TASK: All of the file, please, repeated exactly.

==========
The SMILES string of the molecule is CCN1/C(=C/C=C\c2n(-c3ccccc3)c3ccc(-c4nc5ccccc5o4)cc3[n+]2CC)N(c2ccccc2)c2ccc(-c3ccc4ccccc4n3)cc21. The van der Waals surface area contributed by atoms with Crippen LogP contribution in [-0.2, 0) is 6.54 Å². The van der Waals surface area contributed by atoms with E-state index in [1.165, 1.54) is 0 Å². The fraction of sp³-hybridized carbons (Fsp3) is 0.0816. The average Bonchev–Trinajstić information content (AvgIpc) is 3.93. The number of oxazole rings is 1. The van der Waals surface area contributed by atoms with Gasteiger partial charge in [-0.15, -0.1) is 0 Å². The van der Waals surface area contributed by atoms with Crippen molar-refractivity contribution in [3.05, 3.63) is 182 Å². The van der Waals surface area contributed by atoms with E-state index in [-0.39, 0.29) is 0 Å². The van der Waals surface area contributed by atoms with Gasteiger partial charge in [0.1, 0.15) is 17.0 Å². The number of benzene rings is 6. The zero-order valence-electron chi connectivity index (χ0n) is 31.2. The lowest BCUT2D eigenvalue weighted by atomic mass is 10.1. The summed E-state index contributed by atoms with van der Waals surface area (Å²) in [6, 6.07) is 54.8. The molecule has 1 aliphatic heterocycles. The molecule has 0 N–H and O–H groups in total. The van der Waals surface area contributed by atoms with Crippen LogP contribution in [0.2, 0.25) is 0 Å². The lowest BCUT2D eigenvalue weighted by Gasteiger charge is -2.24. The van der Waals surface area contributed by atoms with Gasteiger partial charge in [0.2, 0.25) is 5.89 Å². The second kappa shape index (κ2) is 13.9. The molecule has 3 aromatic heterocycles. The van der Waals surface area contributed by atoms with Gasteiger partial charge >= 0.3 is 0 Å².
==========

The SMILES string of the molecule is CCN1/C(=C/C=C\c2n(-c3ccccc3)c3ccc(-c4nc5ccccc5o4)cc3[n+]2CC)N(c2ccccc2)c2ccc(-c3ccc4ccccc4n3)cc21. The van der Waals surface area contributed by atoms with Crippen LogP contribution in [-0.2, 0) is 6.54 Å². The van der Waals surface area contributed by atoms with E-state index in [1.165, 1.54) is 0 Å². The fraction of sp³-hybridized carbons (Fsp3) is 0.0816. The average Bonchev–Trinajstić information content (AvgIpc) is 3.93. The number of oxazole rings is 1. The van der Waals surface area contributed by atoms with Gasteiger partial charge in [-0.15, -0.1) is 0 Å². The van der Waals surface area contributed by atoms with Crippen molar-refractivity contribution in [3.05, 3.63) is 182 Å². The van der Waals surface area contributed by atoms with E-state index in [-0.39, 0.29) is 0 Å². The van der Waals surface area contributed by atoms with Gasteiger partial charge in [0.1, 0.15) is 17.0 Å². The number of benzene rings is 6. The zero-order valence-electron chi connectivity index (χ0n) is 31.2. The lowest BCUT2D eigenvalue weighted by atomic mass is 10.1. The summed E-state index contributed by atoms with van der Waals surface area (Å²) in [6, 6.07) is 54.8. The molecule has 1 aliphatic heterocycles. The molecule has 0 N–H and O–H groups in total. The van der Waals surface area contributed by atoms with Crippen LogP contribution in [0.2, 0.25) is 0 Å². The lowest BCUT2D eigenvalue weighted by Gasteiger charge is -2.24. The van der Waals surface area contributed by atoms with Gasteiger partial charge in [0.2, 0.25) is 5.89 Å². The second kappa shape index (κ2) is 13.9. The molecule has 3 aromatic heterocycles. The van der Waals surface area contributed by atoms with Gasteiger partial charge >= 0.3 is 0 Å².